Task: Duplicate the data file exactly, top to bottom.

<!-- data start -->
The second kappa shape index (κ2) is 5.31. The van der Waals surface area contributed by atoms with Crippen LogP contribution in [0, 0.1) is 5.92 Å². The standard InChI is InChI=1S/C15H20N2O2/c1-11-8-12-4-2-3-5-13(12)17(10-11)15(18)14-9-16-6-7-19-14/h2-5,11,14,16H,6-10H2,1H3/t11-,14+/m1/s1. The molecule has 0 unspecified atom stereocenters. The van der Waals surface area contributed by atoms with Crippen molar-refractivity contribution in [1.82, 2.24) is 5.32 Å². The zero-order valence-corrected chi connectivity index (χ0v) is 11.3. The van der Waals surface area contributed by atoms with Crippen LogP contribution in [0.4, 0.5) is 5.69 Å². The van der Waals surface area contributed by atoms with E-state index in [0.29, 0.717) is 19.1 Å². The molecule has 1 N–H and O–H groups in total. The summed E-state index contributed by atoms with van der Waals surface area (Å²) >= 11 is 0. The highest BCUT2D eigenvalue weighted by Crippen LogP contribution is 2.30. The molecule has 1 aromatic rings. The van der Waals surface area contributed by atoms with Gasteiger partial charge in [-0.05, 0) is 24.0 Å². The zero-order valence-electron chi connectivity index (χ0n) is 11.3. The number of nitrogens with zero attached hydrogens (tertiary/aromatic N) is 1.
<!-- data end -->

The second kappa shape index (κ2) is 5.31. The van der Waals surface area contributed by atoms with Crippen LogP contribution in [0, 0.1) is 5.92 Å². The standard InChI is InChI=1S/C15H20N2O2/c1-11-8-12-4-2-3-5-13(12)17(10-11)15(18)14-9-16-6-7-19-14/h2-5,11,14,16H,6-10H2,1H3/t11-,14+/m1/s1. The molecule has 0 unspecified atom stereocenters. The van der Waals surface area contributed by atoms with Crippen molar-refractivity contribution in [1.82, 2.24) is 5.32 Å². The zero-order valence-corrected chi connectivity index (χ0v) is 11.3. The van der Waals surface area contributed by atoms with Crippen LogP contribution in [0.4, 0.5) is 5.69 Å². The van der Waals surface area contributed by atoms with E-state index in [0.29, 0.717) is 19.1 Å². The molecule has 1 N–H and O–H groups in total. The summed E-state index contributed by atoms with van der Waals surface area (Å²) >= 11 is 0. The highest BCUT2D eigenvalue weighted by Crippen LogP contribution is 2.30. The molecule has 1 aromatic rings. The van der Waals surface area contributed by atoms with Gasteiger partial charge in [-0.05, 0) is 24.0 Å². The zero-order valence-electron chi connectivity index (χ0n) is 11.3. The number of nitrogens with zero attached hydrogens (tertiary/aromatic N) is 1.